A broken down vehicle, a long hike with the proverbial “left turn at Albuquerque”, an unexpected blizzard, an avalanche, or a hundred other possible scenarios could leave the homesteader with an inherent need to spend the night or even days or weeks outdoors in very cold and inhospitable weather conditions.
It is imperative to take preventative measures any time that you may be forced to go out during the winter months, and learning the lessons contained herein very well may be just what you need to literally save your life.
This opportunity will not be taken to harp on the recent changes within what used to be the Boy Scouts of America, even if such derogatory observations may well be merited … at least according to some people. However, their Motto … “Be Prepared” should ring true, most notably for the homesteader or the people who do live a bit further away from “civilized society”.
Any vehicle used to travel during cold weather should always contain a limited number of supplies. Heavy blankets or preferably quilts should always be a feature in the vehicle. Bottled water should be included, but the bottles should not be filled full to the rim, lest they burst when they freeze.
Energy bars or other high protein snack foods should also be part of this vehicle emergency kit. Road flares are also a good idea, not only for preventing accidents in heavily trafficked areas, but for getting the attention of passers by in more isolated areas.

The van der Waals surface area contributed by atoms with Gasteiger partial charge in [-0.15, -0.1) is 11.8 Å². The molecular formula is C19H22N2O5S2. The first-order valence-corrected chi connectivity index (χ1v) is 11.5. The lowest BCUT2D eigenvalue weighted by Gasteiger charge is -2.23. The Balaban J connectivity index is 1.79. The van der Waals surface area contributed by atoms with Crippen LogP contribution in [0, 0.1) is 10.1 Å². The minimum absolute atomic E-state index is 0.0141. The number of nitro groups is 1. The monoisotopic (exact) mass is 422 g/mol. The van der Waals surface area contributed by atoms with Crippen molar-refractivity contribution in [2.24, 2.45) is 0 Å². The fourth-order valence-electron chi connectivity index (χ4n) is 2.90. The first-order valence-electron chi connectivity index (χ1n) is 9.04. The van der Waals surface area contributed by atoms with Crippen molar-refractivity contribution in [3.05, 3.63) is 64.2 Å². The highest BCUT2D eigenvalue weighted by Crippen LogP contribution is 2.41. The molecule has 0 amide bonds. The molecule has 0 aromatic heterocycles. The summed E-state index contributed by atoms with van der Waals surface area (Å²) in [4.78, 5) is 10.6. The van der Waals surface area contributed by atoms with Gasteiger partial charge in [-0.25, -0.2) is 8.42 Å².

Winter clothes and even sleeping bags and other items that will be carried during the winter months must be adequately maintained and repaired as needed. Improperly repaired clothing or other cold weather gear will not properly insulate the human body and will allow for excessive heat loss that may be deadly.
Given the light nature of most sewing thread and the heavy weave of most cold weather clothing, cross stitch thread has proven exceptionally well-suited for the repair of heavier outdoor winter clothing. Retrieve as much of the batten as possible when these clothes or other cold weather gear is initially ripped, and make sure that the insulation is put back in place before sewing up the clothes, sleeping bag or other materials.
Cold Weather Sleeping
Despite the desire to sleep with the car engine running and the windows rolled up tight, this is a very bad idea unless you want to wake up dead. Running that coleman heater in the back of the pickup truck with all of the windows closed is also a very bad idea and can be fatal as well.
Fortunately, there are alternatives.
If the person is stranded in a vehicle, it should be allowed to run with the heater blowing on full, and the windows slightly open. Before going to sleep, turn the engine off and clothes the windows.
Whether or not there is a vehicle, there are still options for getting warm before sleeping and preventing early morning chills when rising in the morning as well.
Getting out of the range of any wind is imperative.
Wind will sap both the heat and moisture from a human at dangerous rates, often leaving them waking up dead.
Get out of the wind!
If there is no shelter available, a snow cave, a bunch of branches and even dead brush and dirt can be used to build a primitive lean-to, or if tarpaulins or a tent are available, all the better. Just do whatever it takes to get out of the wind.
If blankets and quilts are available, these may be used partially for shelter and partially for sleeping, but it is best to carry both a lightweight tent and a heavy blanket or quilt. Quite a few goodies, including the tent, can be rolled up in a blanket while still allowing it to be tied neatly on to the base of even a small backpack, so this should really be part of the regular kit any time someone heads out into the woods.